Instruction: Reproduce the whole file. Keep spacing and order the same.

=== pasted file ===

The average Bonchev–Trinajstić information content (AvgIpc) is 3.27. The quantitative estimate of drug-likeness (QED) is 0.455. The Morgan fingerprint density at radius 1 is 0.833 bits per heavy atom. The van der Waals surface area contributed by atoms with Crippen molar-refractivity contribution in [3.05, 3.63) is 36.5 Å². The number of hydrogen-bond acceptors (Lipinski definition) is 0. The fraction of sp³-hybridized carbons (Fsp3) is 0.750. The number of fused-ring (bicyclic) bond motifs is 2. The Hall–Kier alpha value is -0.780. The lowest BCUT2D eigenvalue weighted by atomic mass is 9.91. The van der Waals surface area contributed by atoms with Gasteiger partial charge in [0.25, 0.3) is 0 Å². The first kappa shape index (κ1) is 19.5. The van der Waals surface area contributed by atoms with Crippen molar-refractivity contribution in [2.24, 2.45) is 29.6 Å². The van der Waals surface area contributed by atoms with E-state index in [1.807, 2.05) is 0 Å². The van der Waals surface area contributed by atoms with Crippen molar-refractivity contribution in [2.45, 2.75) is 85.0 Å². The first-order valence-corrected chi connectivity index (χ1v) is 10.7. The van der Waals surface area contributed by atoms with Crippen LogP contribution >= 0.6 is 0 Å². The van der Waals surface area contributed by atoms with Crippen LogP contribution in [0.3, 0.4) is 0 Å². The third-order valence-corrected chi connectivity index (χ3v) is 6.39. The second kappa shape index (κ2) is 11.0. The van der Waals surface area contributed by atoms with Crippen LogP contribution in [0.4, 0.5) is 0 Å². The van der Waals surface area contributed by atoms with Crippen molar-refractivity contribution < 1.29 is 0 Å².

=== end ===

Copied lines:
The average Bonchev–Trinajstić information content (AvgIpc) is 3.27. The quantitative estimate of drug-likeness (QED) is 0.455. The Morgan fingerprint density at radius 1 is 0.833 bits per heavy atom. The van der Waals surface area contributed by atoms with Crippen molar-refractivity contribution in [3.05, 3.63) is 36.5 Å². The number of hydrogen-bond acceptors (Lipinski definition) is 0. The fraction of sp³-hybridized carbons (Fsp3) is 0.750. The number of fused-ring (bicyclic) bond motifs is 2. The Hall–Kier alpha value is -0.780. The lowest BCUT2D eigenvalue weighted by atomic mass is 9.91. The van der Waals surface area contributed by atoms with Gasteiger partial charge in [0.25, 0.3) is 0 Å². The first kappa shape index (κ1) is 19.5. The van der Waals surface area contributed by atoms with Crippen molar-refractivity contribution in [2.24, 2.45) is 29.6 Å². The van der Waals surface area contributed by atoms with E-state index in [1.807, 2.05) is 0 Å². The van der Waals surface area contributed by atoms with Crippen molar-refractivity contribution in [2.45, 2.75) is 85.0 Å². The first-order valence-corrected chi connectivity index (χ1v) is 10.7. The van der Waals surface area contributed by atoms with Crippen LogP contribution >= 0.6 is 0 Å². The van der Waals surface area contributed by atoms with Crippen LogP contribution in [0.3, 0.4) is 0 Å². The third-order valence-corrected chi connectivity index (χ3v) is 6.39. The second kappa shape index (κ2) is 11.0. The van der Waals surface area contributed by atoms with Crippen LogP contribution in [0.4, 0.5) is 0 Å². The van der Waals surface area contributed by atoms with Crippen molar-refractivity contribution < 1.29 is 0 Å².